I think it’s an excellent essay. But I think it demonstrates that Soth’s work as a whole is so…involuted, and so intellectually rich, that it’s difficult to approach both thoroughly and deeply.
2: This Swiss Guy
One of the pleasant surprises for me in this book is that Soth managed to sell me somewhat on Robert Frank’s The Americans, a book that I’ve always had a hard time liking very much.
When I first saw Robert Frank, it wasn’t this transformational thing for me the way it is for everyone else. I came to admire him much later. But I think I’m doing very similar things to what he’s doing in a way that’s quite different from, say, Joel Sternfeld. And this is where I’m able to distinguish these things, because Sternfeld is actually more of a social documentarian. He really is interested in the social issues of the day, looking at them and thinking about changes.
I don’t think that’s what Robert Frank was about. I think he was this Swiss guy coming to America, driving around, feeling enchanted and lonely simultaneously, and it just so happens that he encounters America and aspects of it and documents some of that. And then the work is read as a commentary on America. But the work is so much more about the tortured soul of Robert Frank. And that becomes super evident in later work. (p. 145)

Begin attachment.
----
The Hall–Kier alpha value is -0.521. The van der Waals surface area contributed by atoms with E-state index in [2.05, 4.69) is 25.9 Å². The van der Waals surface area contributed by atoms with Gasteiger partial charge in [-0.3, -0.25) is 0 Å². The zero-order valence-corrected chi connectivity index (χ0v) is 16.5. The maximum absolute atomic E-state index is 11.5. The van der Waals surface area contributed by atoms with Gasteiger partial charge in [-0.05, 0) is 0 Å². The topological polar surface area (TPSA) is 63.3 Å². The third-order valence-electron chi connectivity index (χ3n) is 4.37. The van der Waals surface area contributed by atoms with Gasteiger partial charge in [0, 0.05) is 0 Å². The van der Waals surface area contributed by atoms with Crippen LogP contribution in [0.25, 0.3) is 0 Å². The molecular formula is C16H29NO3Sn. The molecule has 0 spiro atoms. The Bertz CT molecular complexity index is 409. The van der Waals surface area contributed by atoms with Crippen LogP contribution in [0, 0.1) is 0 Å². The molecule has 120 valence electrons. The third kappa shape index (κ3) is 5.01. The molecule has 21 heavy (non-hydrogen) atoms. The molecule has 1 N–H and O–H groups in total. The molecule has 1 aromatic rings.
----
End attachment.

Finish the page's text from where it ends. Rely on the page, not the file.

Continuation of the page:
I think this is spot-on. While The Americans has obviously played an influential role in the context of documentary photography, and photography as political critique, I don’t find it all that impressive or persuasive if directly examined on those terms. But it’s pretty damn good as a photo essay about travel, recording an experience that is mostly composed of alienation and surface perceptions.